NATIONAL
July 25, 2013 | By Richard A. Serrano
FT. MEADE, Md. -- Bradley Manning purposely joined the Army and deployed to Iraq to use his extensive computer skills to gain access to a trove of protected secrets that he knew would assist terror organizations in their efforts to attack the United States, the chief prosecutor in Manning's military court martial said Thursday. “WikiLeaks was merely the platform that Pfc. Manning used to make sure all the information was available to the world, including the enemies of the United States,” said Maj. Ashden Fein in closing arguments at the end of Manning's trial here.
NEWS
July 17, 2013 | By Alexandra Le Tellier
The new trailer for DreamWorks' "The Fifth Estate" takes us to the heart of the WikiLeaks debate. When Julian Assange (played by Benedict Cumberbatch) leaked a video of a U.S. military helicopter firing on unarmed civilians in Baghdad, was he arming the world with information we deserved to know, or was he threatening American security? And what about the subsequent leaks, including more than 90,000 military documents about the war in Afghanistan? Was that information the world really needed to know?
ENTERTAINMENT
July 17, 2013 | By Dana Ferguson
We've seen the Julian Assange documentary. Now it's time for the WikiLeaks drama. The trailer for director Bill Condon's "The Fifth Estate," Dreamworks Studios' fictonalized telling of the story of WikiLeaks founder Assange, debuted Wednesday, ahead of the film's Oct. 11 premiere. PHOTOS: Summer Sneaks 2013 The film, adapted from the book by and told from the point of view of Assange's friend Daniel Domscheit-Berg (Daniel Brühl), follows the journey of Assange (Benedict Cumberbatch)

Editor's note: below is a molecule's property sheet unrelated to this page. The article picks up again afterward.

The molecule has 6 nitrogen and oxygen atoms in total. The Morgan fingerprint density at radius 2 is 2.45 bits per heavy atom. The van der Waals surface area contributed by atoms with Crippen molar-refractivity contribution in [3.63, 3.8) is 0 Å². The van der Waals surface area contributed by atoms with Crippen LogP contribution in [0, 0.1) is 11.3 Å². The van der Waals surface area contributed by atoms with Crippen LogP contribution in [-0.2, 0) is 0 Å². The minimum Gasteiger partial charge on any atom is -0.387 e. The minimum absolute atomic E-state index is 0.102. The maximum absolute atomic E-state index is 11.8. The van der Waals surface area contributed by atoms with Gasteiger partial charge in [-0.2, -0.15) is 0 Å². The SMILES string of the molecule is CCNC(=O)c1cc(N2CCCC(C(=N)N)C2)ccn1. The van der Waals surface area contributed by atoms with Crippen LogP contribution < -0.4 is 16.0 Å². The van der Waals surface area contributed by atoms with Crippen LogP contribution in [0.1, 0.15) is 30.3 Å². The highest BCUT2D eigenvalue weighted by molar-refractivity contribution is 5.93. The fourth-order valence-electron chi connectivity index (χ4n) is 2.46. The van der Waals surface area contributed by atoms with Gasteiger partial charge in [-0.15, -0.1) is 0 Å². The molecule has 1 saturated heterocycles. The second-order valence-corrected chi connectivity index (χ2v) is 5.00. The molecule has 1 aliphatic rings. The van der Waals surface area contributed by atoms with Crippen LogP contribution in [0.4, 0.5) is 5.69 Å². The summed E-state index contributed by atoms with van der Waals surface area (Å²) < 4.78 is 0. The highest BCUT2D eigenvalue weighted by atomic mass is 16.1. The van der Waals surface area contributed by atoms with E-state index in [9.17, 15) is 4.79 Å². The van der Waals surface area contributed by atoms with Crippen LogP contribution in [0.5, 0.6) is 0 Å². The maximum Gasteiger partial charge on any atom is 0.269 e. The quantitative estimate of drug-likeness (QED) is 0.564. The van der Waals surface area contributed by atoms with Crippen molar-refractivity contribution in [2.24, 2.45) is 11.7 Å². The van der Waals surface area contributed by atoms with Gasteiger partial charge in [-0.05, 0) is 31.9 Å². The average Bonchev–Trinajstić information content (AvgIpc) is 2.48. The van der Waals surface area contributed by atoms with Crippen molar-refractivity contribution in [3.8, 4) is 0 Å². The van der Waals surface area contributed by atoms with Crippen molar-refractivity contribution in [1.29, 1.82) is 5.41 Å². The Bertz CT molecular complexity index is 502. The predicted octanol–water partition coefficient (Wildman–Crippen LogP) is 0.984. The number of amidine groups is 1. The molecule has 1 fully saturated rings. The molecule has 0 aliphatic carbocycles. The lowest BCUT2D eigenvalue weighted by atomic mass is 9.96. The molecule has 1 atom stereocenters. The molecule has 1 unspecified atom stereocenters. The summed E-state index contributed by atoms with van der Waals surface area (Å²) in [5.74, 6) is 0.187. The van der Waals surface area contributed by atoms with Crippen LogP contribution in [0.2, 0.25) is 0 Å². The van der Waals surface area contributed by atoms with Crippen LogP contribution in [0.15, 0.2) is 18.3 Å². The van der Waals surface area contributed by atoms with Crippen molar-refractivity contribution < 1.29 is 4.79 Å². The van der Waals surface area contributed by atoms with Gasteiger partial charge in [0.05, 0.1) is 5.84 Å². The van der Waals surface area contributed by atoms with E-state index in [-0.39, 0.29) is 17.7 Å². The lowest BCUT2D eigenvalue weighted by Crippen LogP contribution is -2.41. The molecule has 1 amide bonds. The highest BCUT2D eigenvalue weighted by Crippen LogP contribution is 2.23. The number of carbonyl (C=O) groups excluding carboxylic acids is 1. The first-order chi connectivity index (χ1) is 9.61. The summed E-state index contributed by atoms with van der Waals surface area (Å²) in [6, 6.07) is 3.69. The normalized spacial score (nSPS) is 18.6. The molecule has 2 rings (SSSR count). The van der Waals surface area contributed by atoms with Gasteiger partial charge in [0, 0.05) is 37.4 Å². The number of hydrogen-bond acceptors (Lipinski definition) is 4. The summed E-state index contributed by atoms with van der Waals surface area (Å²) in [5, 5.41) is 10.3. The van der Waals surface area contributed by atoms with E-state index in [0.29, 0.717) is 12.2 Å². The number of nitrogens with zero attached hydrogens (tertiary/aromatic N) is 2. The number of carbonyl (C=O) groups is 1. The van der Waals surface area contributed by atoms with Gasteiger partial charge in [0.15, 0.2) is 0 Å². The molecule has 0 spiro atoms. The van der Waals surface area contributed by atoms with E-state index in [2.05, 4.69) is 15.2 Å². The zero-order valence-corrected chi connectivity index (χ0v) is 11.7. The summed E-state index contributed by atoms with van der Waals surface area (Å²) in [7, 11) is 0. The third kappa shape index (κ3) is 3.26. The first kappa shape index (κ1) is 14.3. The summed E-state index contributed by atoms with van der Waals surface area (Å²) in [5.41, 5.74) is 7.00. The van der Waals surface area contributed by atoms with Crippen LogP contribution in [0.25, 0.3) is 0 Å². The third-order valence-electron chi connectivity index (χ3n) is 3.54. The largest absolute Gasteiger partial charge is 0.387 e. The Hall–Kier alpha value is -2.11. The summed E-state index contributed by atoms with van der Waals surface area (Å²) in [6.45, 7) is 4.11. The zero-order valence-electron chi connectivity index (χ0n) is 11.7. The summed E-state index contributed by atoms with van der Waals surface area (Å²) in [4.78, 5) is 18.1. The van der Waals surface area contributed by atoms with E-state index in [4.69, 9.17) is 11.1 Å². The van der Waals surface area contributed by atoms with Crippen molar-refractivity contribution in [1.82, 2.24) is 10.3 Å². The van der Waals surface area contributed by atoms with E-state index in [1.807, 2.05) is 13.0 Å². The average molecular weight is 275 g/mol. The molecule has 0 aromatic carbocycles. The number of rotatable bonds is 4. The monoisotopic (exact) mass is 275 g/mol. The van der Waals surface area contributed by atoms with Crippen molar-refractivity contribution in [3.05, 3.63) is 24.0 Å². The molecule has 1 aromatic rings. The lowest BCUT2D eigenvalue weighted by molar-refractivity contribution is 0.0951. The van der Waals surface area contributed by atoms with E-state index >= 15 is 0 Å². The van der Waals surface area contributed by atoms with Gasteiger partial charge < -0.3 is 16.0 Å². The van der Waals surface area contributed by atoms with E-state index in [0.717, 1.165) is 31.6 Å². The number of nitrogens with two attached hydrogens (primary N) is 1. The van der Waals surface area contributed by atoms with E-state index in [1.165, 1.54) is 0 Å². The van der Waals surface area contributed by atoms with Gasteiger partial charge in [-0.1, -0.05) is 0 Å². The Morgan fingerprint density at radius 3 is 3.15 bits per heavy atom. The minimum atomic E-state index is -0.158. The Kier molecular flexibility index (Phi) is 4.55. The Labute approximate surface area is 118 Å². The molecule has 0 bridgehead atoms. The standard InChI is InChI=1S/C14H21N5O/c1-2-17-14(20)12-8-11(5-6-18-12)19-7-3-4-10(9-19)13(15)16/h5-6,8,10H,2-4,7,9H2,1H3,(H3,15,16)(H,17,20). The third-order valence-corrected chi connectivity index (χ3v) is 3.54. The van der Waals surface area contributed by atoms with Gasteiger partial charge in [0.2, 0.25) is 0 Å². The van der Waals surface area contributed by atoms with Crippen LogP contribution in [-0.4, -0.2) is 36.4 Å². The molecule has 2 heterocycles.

CALIFORNIA | LOCAL
July 3, 2013 | By Robin Abcarian
I used to be intrigued by Edward Snowden, the NSA leaker who did the country a favor by revealing proof of the government's intrusive domestic spying program. Now, I am starting to feel a little sorry for the guy, a fugitive who has become a kind of worldwide reject, as his quest for political asylum has begun to look like the geopolitical equivalent of “Let's Make a Deal.” He's asked 21 countries so far to accept him. So far, no one has said “Come on down!” In a statement posted on the WikiLeaks site this week, Snowden angrily denounced the U.S. for annulling his passport.
NATIONAL
June 28, 2013 | By Richard A. Serrano
WASHINGTON - The father of Edward Snowden, the computer expert who exposed secret U.S. surveillance programs, revealed Friday that he was trying to broker a compromise with the U.S. government that could bring his son back to the United States. In a letter to the Justice Department, Lonnie Snowden said through his attorney that his son wanted "ironclad assurances" he would not be held in jail before trial or subjected to a gag order, and would be allowed to choose where he would be tried on federal espionage charges.